I was waiting for recall parts so I thought I would look into why my dash heater wasn't getting any hot antifreeze from the engine. The problem was easy to find thanks to the mid engine design of the Allstar. Just under the floor hatch I found a loop of hose with two kinks tied to the engine-lifting bracket.
When I flexed the kink out of the hose a rush of hot antifreeze found it's way to the dash heater. There was lots of heat thanks to the mid engine design which locates the engine heat closer to the dash heater. The Allstar's heater hoses must be at least 10 feet shorter than those in a diesel pusher. Unfortunately when I gained flow to the dash heater I sprung a leak in a hose union deep inside a bundle of hoses and wires tucked into the frame rail. Someone at Spartan or Newmar had not tightened the hose clamp.
Fortunately working through the hole in the kitchen floor on the kinked hose and the leaky hose union was a pleasant experience. I had my tools close at hand, it was warm, the coffee maker was nearby, TV radio, lots of light etc.
The loop of hose would not un-kink so I decided to shorten the hose and run straight over the engine to the union splice. When I drain the antifreeze at a later date I will eliminate the union splice and run a one-piece hose directly to the engine.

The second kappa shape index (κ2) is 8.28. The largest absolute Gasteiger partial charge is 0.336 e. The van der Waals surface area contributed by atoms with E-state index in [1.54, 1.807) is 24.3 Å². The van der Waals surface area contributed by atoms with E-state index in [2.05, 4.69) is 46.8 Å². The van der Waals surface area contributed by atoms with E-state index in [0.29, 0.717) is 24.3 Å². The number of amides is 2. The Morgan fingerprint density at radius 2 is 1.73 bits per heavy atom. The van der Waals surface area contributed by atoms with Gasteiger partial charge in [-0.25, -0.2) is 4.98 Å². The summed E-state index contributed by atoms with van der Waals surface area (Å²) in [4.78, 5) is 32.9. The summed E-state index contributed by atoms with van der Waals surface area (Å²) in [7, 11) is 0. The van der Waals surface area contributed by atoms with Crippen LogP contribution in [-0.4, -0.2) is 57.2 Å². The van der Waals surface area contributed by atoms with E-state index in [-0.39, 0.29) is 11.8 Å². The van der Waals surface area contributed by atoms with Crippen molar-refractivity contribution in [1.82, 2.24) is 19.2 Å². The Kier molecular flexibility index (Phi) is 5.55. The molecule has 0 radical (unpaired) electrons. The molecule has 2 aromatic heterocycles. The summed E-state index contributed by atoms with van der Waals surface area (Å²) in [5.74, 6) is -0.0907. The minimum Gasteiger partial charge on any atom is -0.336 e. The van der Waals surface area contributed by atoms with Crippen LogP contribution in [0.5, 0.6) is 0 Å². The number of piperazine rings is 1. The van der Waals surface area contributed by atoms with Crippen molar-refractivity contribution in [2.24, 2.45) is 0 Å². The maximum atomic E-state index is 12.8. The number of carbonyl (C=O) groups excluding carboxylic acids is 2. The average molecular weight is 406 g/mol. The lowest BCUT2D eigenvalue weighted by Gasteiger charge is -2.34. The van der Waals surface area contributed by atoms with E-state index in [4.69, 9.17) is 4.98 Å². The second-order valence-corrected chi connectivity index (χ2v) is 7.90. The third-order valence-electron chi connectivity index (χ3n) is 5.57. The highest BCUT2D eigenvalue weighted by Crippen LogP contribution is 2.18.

Following the hose is easy but the route it take puzzles me. The hot antifreeze travels directly to the dash heater from the engine water pump (this is good). When the cool antifreeze returns from the dash heater it makes a long trip (at least 20 feet of hose) to the far end of my Cummins ISL where it enters the block and exits the block for no apparent reason. When I showed the pictures to a Cummins mechanic he said it's got something to do with EGR (exhaust gas re-circulation). When I gave my engine serial # to the Cummins parts tech he said, "there is no EGR on your engine". So why do the heater hoses enter and exit the block? Can I plug the holes and shorten the return line? Anybody have any ideas?